Why Samsung & Oculus got VR right

Written by Jeff Marcoux, IMA, Board Member, CMO Lead, Microsoft


When I saw how real virtual reality can be, and that we can replace human vision with virtual vision, this can be the ultimate platform.
– Brendan Iribe, Co-Founder Oculus VR




Since Mobile World Congress in February, this question has been bouncing around my head. With Samsung and Oculus delivering some of the most exciting demo experiences, VR was all anyone was talking about at MWC, but some legitimate questions still linger as to whether or not VR will ever be adopted by the mass market. Is VR going to be limited to niche markets, such as gaming and movies, or will companies and consumers truly adopt the platform to create and consume the amazing new experiences made possible by VR? After months of deliberation, I’ve concluded that three things will ultimately decide the fate of virtual reality:

  1. Will there be content? In 2013, 3D televisions were poised to be the next big thing; however, a lack of 3D content ultimately lead to their demise. So can VR avoid the same pitfall? It’s looking that way. Samsung recently announced the release of a new camera, the Gear 360, to address this content challenge. With the Gear 360, they’ve actually created what I will call the “GoPro of the VR world.” As illustrated on their website (scroll down to the skiing video and you can move the view around), Samsung is wisely tapping into an established GoPro market that is already highly engaged in content development, recording videos, and sharing their adventures with the world. With the content development challenge clearly on the radar of VR manufacturers, I suspect we’ll see new VR cameras and software tools before too long.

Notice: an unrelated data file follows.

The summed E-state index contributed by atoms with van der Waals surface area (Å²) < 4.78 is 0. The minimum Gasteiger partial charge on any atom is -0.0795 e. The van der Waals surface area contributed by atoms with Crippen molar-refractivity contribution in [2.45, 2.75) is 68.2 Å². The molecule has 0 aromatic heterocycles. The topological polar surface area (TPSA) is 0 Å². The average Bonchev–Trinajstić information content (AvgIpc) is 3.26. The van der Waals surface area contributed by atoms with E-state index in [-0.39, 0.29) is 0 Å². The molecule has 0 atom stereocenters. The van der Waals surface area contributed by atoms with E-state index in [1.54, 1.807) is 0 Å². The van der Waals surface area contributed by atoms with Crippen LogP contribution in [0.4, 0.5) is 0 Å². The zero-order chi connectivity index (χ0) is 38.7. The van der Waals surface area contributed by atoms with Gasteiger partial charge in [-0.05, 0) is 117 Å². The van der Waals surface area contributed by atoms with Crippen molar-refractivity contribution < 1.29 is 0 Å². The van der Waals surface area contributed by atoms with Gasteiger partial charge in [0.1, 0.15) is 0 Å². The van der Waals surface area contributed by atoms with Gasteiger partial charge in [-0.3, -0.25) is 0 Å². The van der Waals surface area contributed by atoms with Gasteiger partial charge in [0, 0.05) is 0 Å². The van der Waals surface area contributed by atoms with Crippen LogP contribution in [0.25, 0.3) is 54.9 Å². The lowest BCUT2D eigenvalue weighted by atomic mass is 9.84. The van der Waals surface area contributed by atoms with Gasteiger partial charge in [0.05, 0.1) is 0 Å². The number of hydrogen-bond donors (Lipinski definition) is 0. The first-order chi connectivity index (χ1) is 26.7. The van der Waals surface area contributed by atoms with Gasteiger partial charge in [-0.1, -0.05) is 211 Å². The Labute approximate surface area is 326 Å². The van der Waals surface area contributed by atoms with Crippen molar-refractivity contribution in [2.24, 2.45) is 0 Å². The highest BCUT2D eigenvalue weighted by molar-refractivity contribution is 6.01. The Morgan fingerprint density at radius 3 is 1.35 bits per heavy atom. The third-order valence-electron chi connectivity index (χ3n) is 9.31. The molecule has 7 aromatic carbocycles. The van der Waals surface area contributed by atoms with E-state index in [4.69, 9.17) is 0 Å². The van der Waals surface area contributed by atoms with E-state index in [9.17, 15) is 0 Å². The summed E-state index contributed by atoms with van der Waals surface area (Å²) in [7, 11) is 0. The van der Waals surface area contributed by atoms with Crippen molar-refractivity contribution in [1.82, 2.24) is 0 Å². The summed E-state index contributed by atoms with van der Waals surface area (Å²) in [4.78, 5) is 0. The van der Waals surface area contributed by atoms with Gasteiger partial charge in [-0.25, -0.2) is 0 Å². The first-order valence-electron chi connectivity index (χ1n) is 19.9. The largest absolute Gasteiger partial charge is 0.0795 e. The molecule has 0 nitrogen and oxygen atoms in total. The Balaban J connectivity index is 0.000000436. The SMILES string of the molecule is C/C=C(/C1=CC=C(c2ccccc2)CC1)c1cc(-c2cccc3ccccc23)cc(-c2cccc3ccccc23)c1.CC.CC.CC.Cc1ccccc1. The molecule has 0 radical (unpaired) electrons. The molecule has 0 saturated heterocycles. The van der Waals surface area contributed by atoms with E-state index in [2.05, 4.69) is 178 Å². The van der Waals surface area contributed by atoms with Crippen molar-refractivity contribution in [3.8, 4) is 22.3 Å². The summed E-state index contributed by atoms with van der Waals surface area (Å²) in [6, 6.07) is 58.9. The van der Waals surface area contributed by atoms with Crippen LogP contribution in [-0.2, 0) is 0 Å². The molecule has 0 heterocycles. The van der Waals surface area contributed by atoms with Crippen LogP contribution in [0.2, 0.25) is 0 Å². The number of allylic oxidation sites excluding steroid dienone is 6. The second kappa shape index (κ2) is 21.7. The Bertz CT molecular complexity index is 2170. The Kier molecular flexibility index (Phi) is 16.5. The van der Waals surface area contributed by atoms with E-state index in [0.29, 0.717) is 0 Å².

2. Will people buy and wear headsets? Once you have the content developed, the next challenge is ensuring there is an audience with the ability to consume it, and the shift away from VR headset with built in computers may be the game changer that VR needed. The concept of a VR headset that can accept a phone is not new, Google Cardboard was the first to truly pioneer this at scale; however, creating a high-end VR headset that is powered by hardware that most consumers already have – a smartphone – will ultimately lead to smaller, less expensive VR devices. Improved experience and comfort of VR headsets – along with a lower price point – is key to mass adoption; Samsung is already setting a high bar with a quality VR headset for just $99.  As the market matures, we’ll surely see less expensive off-brand headsets that can accept any cellphone, by any maker, and with any OS. (Dare I say iPhone? More on that later.)
  3. Will it be standardized? Unlike the heated battle between HD DVD and Bluray, it doesn’t appear that VR standards will be burdened by competition. The partnership between Oculus and Samsung is helping to create industry standards for consumer VR across all mobile providers, apps, and hardware. While Oculus made a smart move coming out with their own hardware and 4D headset (Rift), perhaps their true brilliance was in developing a strategic partnership with their main competition to secure the market?

Given the VR industries current strategies to address these core adoption issues, I believe that VR will not only grow in popularity but that it is here to stay. Yet despite this prediction, I must call out an obvious hole in the market that leads us to one final question: where is Apple? Apple could ultimately be the last piece of the puzzle leading to mass adoption of VR. With their loyal contingency of developers, the scale of their gaming community, and (reports of) Apple’s plans to create original TV content, it is not difficult to see how Apple could tip the scale in turning VR from a niche gadget to a consumer must-have. So will we see the iVirtual Headset in the near future? Only time will tell.

What are your thoughts?